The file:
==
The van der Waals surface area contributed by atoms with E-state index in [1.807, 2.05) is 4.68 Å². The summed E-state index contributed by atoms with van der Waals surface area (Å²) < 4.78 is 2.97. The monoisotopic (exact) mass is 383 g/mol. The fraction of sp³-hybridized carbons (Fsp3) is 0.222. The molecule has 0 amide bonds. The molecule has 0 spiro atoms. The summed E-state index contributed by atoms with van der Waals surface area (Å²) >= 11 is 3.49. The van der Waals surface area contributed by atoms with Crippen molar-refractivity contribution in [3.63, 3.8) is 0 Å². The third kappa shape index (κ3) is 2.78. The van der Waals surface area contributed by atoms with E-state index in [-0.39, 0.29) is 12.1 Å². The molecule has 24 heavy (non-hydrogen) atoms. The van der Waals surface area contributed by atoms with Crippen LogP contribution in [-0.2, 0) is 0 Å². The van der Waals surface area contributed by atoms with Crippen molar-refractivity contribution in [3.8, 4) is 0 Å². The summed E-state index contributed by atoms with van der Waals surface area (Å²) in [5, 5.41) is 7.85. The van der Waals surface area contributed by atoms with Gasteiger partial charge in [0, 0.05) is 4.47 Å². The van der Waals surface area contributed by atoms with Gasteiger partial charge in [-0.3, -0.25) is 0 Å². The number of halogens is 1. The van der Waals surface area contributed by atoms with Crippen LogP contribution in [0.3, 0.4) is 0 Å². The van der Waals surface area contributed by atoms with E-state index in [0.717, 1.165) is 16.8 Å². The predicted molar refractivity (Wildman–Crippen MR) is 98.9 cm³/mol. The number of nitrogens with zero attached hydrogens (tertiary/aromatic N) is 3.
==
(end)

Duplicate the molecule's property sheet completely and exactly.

The van der Waals surface area contributed by atoms with E-state index in [1.807, 2.05) is 4.68 Å². The summed E-state index contributed by atoms with van der Waals surface area (Å²) < 4.78 is 2.97. The monoisotopic (exact) mass is 383 g/mol. The fraction of sp³-hybridized carbons (Fsp3) is 0.222. The molecule has 0 amide bonds. The molecule has 0 spiro atoms. The summed E-state index contributed by atoms with van der Waals surface area (Å²) >= 11 is 3.49. The van der Waals surface area contributed by atoms with Crippen molar-refractivity contribution in [3.63, 3.8) is 0 Å². The third kappa shape index (κ3) is 2.78. The van der Waals surface area contributed by atoms with E-state index in [-0.39, 0.29) is 12.1 Å². The molecule has 24 heavy (non-hydrogen) atoms. The van der Waals surface area contributed by atoms with Crippen LogP contribution in [-0.2, 0) is 0 Å². The van der Waals surface area contributed by atoms with Crippen molar-refractivity contribution in [3.8, 4) is 0 Å². The summed E-state index contributed by atoms with van der Waals surface area (Å²) in [5, 5.41) is 7.85. The van der Waals surface area contributed by atoms with Gasteiger partial charge in [0, 0.05) is 4.47 Å². The van der Waals surface area contributed by atoms with Gasteiger partial charge in [-0.3, -0.25) is 0 Å². The number of halogens is 1. The van der Waals surface area contributed by atoms with Crippen LogP contribution in [0.3, 0.4) is 0 Å². The van der Waals surface area contributed by atoms with E-state index in [0.717, 1.165) is 16.8 Å². The predicted molar refractivity (Wildman–Crippen MR) is 98.9 cm³/mol. The number of nitrogens with zero attached hydrogens (tertiary/aromatic N) is 3.